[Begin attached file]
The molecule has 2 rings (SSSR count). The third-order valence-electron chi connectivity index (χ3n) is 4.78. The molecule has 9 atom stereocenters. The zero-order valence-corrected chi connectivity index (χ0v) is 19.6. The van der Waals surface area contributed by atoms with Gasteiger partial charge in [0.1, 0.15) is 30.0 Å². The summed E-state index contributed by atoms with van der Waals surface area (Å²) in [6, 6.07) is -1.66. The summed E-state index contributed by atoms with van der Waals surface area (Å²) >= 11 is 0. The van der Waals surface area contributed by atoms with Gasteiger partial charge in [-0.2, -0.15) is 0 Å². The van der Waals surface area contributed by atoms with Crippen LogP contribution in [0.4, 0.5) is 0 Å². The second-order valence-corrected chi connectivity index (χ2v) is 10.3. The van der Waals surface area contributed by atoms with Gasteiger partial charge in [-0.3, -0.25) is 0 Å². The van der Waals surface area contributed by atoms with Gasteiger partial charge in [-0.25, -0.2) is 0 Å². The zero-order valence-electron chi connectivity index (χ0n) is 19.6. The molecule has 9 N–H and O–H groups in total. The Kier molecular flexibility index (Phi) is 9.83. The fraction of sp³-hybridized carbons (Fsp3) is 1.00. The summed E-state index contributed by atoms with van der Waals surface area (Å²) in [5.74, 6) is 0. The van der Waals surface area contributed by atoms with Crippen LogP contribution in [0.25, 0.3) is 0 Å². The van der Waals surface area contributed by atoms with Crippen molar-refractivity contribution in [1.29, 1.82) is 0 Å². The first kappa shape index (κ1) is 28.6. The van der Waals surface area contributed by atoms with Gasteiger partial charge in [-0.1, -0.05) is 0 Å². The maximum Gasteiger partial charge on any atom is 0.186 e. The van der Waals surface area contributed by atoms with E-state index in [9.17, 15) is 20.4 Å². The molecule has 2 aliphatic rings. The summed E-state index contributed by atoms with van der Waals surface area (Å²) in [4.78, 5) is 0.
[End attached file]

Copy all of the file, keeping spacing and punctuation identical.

The molecule has 2 rings (SSSR count). The third-order valence-electron chi connectivity index (χ3n) is 4.78. The molecule has 9 atom stereocenters. The zero-order valence-corrected chi connectivity index (χ0v) is 19.6. The van der Waals surface area contributed by atoms with Gasteiger partial charge in [0.1, 0.15) is 30.0 Å². The summed E-state index contributed by atoms with van der Waals surface area (Å²) in [6, 6.07) is -1.66. The summed E-state index contributed by atoms with van der Waals surface area (Å²) >= 11 is 0. The van der Waals surface area contributed by atoms with Gasteiger partial charge in [-0.2, -0.15) is 0 Å². The van der Waals surface area contributed by atoms with Crippen LogP contribution in [0.4, 0.5) is 0 Å². The second-order valence-corrected chi connectivity index (χ2v) is 10.3. The van der Waals surface area contributed by atoms with Gasteiger partial charge in [-0.3, -0.25) is 0 Å². The van der Waals surface area contributed by atoms with Gasteiger partial charge in [-0.25, -0.2) is 0 Å². The zero-order valence-electron chi connectivity index (χ0n) is 19.6. The molecule has 9 N–H and O–H groups in total. The Kier molecular flexibility index (Phi) is 9.83. The fraction of sp³-hybridized carbons (Fsp3) is 1.00. The summed E-state index contributed by atoms with van der Waals surface area (Å²) in [5.74, 6) is 0. The van der Waals surface area contributed by atoms with Crippen LogP contribution in [0.25, 0.3) is 0 Å². The van der Waals surface area contributed by atoms with Crippen molar-refractivity contribution in [1.29, 1.82) is 0 Å². The first kappa shape index (κ1) is 28.6. The van der Waals surface area contributed by atoms with Gasteiger partial charge in [-0.1, -0.05) is 0 Å². The maximum Gasteiger partial charge on any atom is 0.186 e. The van der Waals surface area contributed by atoms with E-state index in [9.17, 15) is 20.4 Å². The molecule has 2 aliphatic rings. The summed E-state index contributed by atoms with van der Waals surface area (Å²) in [4.78, 5) is 0.